Paragraphs Picked Up - The str. Chieftain has cleared with Calvin company's third raft for Quebec.

The barge Peruvian, loaded with 3,000 bushels of wheat, cleared for Smith's Falls Monday.

The steambarge King Ben has a large quantity of pulpwood to transfer to Cape Vincent.

At the lower end of the Beauharnois canal there are large quantities of ice piled up on the banks.

The schr. Vienna has gone to Burlington to load 8,000 bushels of wheat for Richardson & Sons.

Commencing June 18th the str. Bon Voyage will resume her route from Chalotte to Alexandria Bay, calling here.

The M.T. Co's new schooner Dinsmore (sic) took 50,000 bushels of wheat down to Montreal last week. She only drew 8 1/2 feet, loaded.

Capts. Craig and McSherry bring the str. Pilgrim to Kingston to take the place of another steamer not yet ready to begin ferrying.

Capt. Milne has charge of the tug Maggie May this summer. She will tow a barge down the canal and return from Ottawa with lumber.

Capt. McIlwain, St. Catharines, has been confirmed in his position of government inspector of hulls and examiner of masters and mates for the western district.

The steamer Tilley, grain laden from Fort William to Kingston, had her cargo shifted by the big seas on Sunday, and took water aboard and wet much grain. She is being righted at Sault Ste. Marie.

On Monday the strong northwest gale drove the schooner C.T. VanStraubenzie, from Oswego to Toronto, into Charlotte, and, in her attempt to enter for anchorage, without the aid of a tug, the vessel became grounded at the mouth of the river.

On the up trip the tug Walker broke her wheel at this end of the Morrisburg canal. She will be docked here and a new wheel adjusted. The Walker was only drawing 8 1/2 feet of water so that the str. Campana's draught will have to be lessened still more before she can get through.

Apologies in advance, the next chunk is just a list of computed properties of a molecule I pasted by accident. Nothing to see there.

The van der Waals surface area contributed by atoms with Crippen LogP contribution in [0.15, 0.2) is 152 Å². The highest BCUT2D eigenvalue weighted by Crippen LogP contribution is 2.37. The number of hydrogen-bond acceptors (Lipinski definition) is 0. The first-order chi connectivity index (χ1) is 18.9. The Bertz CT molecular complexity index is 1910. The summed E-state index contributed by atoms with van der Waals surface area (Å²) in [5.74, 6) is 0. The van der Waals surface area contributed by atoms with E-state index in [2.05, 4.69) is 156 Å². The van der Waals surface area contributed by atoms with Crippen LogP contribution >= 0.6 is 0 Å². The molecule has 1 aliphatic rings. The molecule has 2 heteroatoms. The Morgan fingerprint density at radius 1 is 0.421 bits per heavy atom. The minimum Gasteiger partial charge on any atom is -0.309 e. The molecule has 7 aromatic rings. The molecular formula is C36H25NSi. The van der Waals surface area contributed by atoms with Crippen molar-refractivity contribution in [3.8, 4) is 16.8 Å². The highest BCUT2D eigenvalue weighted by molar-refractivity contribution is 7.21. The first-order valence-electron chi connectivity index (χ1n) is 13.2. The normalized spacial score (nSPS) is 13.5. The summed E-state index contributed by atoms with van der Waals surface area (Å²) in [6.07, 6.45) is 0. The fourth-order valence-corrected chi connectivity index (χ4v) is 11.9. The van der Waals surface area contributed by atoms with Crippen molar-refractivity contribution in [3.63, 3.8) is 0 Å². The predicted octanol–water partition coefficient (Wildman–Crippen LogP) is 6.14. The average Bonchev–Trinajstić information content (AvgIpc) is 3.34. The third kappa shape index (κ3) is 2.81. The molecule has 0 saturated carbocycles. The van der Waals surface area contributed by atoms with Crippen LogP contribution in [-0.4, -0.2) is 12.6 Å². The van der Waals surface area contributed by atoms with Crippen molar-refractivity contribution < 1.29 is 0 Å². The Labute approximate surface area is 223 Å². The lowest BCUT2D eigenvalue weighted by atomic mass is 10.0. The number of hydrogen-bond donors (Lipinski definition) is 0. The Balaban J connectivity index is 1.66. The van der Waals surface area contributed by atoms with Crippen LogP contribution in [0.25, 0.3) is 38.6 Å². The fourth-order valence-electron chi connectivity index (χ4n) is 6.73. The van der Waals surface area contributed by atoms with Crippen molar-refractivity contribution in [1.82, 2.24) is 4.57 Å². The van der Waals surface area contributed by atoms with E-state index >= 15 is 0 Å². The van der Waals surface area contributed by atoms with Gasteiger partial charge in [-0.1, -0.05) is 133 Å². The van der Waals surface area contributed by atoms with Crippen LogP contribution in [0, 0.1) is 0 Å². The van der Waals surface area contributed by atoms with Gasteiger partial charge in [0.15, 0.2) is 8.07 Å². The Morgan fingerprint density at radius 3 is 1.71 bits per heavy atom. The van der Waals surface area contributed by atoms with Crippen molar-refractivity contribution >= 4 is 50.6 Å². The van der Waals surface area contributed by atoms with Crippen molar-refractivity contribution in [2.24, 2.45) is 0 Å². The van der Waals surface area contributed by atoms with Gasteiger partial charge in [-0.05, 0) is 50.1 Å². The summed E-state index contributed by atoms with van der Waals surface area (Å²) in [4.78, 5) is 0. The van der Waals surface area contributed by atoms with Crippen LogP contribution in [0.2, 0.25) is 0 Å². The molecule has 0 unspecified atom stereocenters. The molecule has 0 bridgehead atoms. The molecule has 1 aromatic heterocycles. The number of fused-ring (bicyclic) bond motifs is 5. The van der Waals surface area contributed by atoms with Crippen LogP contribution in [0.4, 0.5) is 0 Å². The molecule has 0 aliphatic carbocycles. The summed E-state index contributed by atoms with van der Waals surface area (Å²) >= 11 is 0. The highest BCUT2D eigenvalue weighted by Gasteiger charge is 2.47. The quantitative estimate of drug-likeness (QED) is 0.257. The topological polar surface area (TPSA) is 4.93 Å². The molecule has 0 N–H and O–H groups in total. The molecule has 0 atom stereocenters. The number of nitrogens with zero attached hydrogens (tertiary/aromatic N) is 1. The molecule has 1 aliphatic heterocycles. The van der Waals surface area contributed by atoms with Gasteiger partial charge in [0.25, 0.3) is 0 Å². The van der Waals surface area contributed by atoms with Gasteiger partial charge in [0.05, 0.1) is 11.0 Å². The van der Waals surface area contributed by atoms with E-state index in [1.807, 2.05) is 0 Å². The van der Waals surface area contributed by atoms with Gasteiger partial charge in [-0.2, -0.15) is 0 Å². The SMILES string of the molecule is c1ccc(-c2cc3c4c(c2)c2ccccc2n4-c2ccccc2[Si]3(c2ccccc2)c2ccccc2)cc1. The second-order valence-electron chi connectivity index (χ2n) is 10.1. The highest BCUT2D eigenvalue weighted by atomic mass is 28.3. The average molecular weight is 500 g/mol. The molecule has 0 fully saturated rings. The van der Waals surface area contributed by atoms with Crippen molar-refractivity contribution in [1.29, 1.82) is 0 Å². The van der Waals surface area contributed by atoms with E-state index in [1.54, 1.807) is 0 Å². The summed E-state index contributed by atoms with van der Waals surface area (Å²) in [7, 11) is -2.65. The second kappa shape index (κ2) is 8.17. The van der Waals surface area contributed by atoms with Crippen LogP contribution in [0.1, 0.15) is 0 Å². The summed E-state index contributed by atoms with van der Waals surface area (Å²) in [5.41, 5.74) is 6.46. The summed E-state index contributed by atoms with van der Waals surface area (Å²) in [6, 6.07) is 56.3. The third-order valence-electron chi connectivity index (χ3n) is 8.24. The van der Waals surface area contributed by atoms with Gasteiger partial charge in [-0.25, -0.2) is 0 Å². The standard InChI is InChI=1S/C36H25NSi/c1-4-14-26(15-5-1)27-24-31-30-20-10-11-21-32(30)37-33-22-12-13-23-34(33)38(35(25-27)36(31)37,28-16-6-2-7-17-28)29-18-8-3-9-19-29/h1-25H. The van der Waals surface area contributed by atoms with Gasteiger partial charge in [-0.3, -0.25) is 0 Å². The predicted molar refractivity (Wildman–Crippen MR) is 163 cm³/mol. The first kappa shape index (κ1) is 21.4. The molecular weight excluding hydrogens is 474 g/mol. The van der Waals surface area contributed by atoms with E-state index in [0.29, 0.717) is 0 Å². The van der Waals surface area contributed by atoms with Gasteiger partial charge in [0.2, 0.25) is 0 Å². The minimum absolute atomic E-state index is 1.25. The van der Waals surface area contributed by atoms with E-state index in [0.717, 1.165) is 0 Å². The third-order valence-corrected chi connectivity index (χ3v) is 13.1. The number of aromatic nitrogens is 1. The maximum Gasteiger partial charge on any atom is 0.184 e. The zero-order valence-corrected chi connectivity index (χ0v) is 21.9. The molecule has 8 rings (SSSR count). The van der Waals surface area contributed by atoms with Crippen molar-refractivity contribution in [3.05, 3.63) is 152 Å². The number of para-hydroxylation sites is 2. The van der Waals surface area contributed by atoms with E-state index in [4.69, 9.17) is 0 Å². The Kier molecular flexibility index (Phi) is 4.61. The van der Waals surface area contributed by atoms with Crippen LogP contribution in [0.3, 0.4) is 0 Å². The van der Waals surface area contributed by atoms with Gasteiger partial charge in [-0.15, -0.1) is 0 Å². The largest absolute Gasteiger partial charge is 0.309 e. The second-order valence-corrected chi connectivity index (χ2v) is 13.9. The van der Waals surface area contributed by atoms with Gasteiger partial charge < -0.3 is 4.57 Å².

The Barge Peruvian Had To Be Beached.

The barge Peruvian, being towed by the tug Maggie May, struck a stump near Brewer's Mills yesterday and smashed a hole through her bottom. The water poured in at a great rate, and the captain thought it advisable to beach her. This was done. The barge did not settle for two hours after she was run ashore. Another barge was used to save the cargo, but a large number of bushels will be damaged. The Peruvian had 3,000 bushels of wheat and barley consigned to Capt. Foster, Smith's Falls. It was shipped by Richardson & Sons. The barley is nearly all saved and it is not expected that the wheat is very much damaged. The damaged grain will be brought back to the elevator and dried in the kiln. Mr. Richardson does not anticipate any great loss. The accident was caused by the rudder of the barge breaking. She swerved out of her course. Capt. Milne had charge of the tug.

p.6 Drowned In the Canal - St. Catharines, May 15th - As the str. Nipigon loaded with lumber bound down the new canal was entering lock 11 early this morning, Frank Bushaw, mate, slipped from the deck and was drowned.

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16 May 1895
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  • Ohio, United States
    Latitude: 41.4995 Longitude: -81.69541
Rick Neilson
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Public domain: Copyright has expired according to the applicable Canadian or American laws. No restrictions on use.
Maritime History of the Great Lakes